“US dollars will also continue to be used widely throughout the economy, owing to the depreciation of the Zimbabwe dollar. We expect the currency to depreciate to an average of Z$16:US$1 in 2020 (although it is considerably weaker on the parallel market). The suppression of demand through limited access to the currency will continue to temper depreciation, which we believe would be much more rapid otherwise.”
Local currency is projected to appreciate an average of Z$10:US$1 in 2021, and to an average of Z$6.1:US$1 in 2023, as inflation moderates, exports increase and some foreign investment arrives. A modest uptick in the current-account deficit in 2024 will prompt a small depreciation that year, to an average of Z$7.1:US$1.
On the other hand exports are expected to contract in 2020 due to the ongoing economic crisis. But domestic output, according to EIU will remain constrained by drought, limited access to foreign exchange for imported inputs and extended power shortages.
“This will constrain output in the mining sector, while falling commodity prices will reduce the value of the tobacco crop, another main export for the country. In 2021-24 we expect exports to rise as production capacity increases, although limited investment in the country will hamper output,” EIU stated.
Ferro-alloys, platinum and gold will continue to dominate export earnings, although diamonds are an increasingly important source of export revenue. Imports will increase in 2020, driven predominantly by purchases of food and power, to compensate for the reduction in agricultural and hydropower output caused by drought.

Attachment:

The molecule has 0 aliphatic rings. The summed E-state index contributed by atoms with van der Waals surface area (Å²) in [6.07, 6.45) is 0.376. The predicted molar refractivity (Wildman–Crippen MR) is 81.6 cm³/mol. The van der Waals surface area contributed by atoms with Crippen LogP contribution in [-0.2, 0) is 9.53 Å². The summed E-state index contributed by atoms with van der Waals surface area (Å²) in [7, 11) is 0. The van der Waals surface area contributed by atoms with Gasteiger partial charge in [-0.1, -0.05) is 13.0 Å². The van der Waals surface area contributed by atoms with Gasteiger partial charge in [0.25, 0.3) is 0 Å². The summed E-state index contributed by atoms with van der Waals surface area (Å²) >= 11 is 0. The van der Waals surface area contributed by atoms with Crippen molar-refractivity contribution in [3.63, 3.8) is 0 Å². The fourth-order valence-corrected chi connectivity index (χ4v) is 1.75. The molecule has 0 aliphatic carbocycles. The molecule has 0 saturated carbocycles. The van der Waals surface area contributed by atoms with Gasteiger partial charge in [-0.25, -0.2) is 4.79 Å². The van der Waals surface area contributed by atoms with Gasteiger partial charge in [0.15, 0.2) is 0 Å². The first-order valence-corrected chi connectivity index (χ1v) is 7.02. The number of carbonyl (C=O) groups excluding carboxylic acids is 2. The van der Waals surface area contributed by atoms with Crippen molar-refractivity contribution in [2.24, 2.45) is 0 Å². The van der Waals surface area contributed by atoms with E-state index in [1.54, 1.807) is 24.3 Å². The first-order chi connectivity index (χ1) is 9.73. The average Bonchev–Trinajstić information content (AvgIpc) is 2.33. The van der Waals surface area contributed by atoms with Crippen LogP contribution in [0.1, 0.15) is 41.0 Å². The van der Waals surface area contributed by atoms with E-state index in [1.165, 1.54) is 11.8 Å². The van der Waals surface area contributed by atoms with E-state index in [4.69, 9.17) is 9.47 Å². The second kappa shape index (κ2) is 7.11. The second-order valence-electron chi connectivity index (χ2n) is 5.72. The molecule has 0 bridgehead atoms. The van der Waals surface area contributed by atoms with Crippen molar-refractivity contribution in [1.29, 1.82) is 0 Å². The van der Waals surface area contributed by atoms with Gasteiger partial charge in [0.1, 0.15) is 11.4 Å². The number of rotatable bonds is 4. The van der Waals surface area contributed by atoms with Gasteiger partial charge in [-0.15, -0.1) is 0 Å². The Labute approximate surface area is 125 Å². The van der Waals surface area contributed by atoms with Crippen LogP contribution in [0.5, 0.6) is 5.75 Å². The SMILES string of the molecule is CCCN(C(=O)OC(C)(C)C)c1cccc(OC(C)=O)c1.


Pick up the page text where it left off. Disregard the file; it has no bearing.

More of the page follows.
But, domestic demand will remain weak, given spiralling inflation and currency weakness. In 2021-24 imports will rise as domestic demand picks up, and power imports will also remain significant given limited domestic production capacity.
The services account will remain in deficit in 2020-24, as tourism receipts will remain weak, owing to the cyclone decimating infrastructure and the ongoing economic and political crises. In the same vein, the primary income account will also remain in deficit, driven by profit remittances by mining companies; the deficit will shrink in 2020, before picking up in 2021-24. Also, the secondary income surplus will widen in 2020 as aid inflows (bypassing the government, because of sanctions and mistrust) rise.
The surplus projected to narrow in 2021-24 as these inflows moderate as the economy improves. Overall,EIU forecasted that the current-account deficit will widen to 3% of GDP in 2020 from 2.3% of GDP in 2019, as imports increase and exports decline. In 2021-24 the deficit will gradually widen further, to 4.2% of GDP in 2024, as aid inflows decline.